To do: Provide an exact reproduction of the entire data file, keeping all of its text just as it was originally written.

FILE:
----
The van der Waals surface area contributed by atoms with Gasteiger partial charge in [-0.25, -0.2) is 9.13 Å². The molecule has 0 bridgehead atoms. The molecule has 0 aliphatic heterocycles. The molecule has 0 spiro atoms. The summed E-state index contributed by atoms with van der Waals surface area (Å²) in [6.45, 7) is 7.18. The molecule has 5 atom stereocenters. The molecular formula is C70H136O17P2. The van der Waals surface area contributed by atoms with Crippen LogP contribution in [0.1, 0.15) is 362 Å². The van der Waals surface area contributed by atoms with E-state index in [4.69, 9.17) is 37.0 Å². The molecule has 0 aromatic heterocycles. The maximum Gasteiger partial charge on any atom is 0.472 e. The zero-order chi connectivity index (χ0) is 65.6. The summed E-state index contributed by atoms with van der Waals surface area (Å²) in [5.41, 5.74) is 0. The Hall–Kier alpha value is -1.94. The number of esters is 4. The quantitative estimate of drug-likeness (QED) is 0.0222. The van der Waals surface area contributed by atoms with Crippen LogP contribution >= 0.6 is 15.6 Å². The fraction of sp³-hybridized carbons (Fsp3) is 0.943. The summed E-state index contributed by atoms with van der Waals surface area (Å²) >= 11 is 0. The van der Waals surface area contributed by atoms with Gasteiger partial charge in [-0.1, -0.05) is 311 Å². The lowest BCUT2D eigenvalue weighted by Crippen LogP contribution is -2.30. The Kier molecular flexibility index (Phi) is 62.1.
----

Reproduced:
The van der Waals surface area contributed by atoms with Gasteiger partial charge in [-0.25, -0.2) is 9.13 Å². The molecule has 0 bridgehead atoms. The molecule has 0 aliphatic heterocycles. The molecule has 0 spiro atoms. The summed E-state index contributed by atoms with van der Waals surface area (Å²) in [6.45, 7) is 7.18. The molecule has 5 atom stereocenters. The molecular formula is C70H136O17P2. The van der Waals surface area contributed by atoms with Crippen LogP contribution in [0.1, 0.15) is 362 Å². The van der Waals surface area contributed by atoms with E-state index in [4.69, 9.17) is 37.0 Å². The molecule has 0 aromatic heterocycles. The maximum Gasteiger partial charge on any atom is 0.472 e. The zero-order chi connectivity index (χ0) is 65.6. The summed E-state index contributed by atoms with van der Waals surface area (Å²) in [5.41, 5.74) is 0. The Hall–Kier alpha value is -1.94. The number of esters is 4. The quantitative estimate of drug-likeness (QED) is 0.0222. The van der Waals surface area contributed by atoms with Crippen LogP contribution >= 0.6 is 15.6 Å². The fraction of sp³-hybridized carbons (Fsp3) is 0.943. The summed E-state index contributed by atoms with van der Waals surface area (Å²) >= 11 is 0. The van der Waals surface area contributed by atoms with Gasteiger partial charge in [-0.1, -0.05) is 311 Å². The lowest BCUT2D eigenvalue weighted by Crippen LogP contribution is -2.30. The Kier molecular flexibility index (Phi) is 62.1.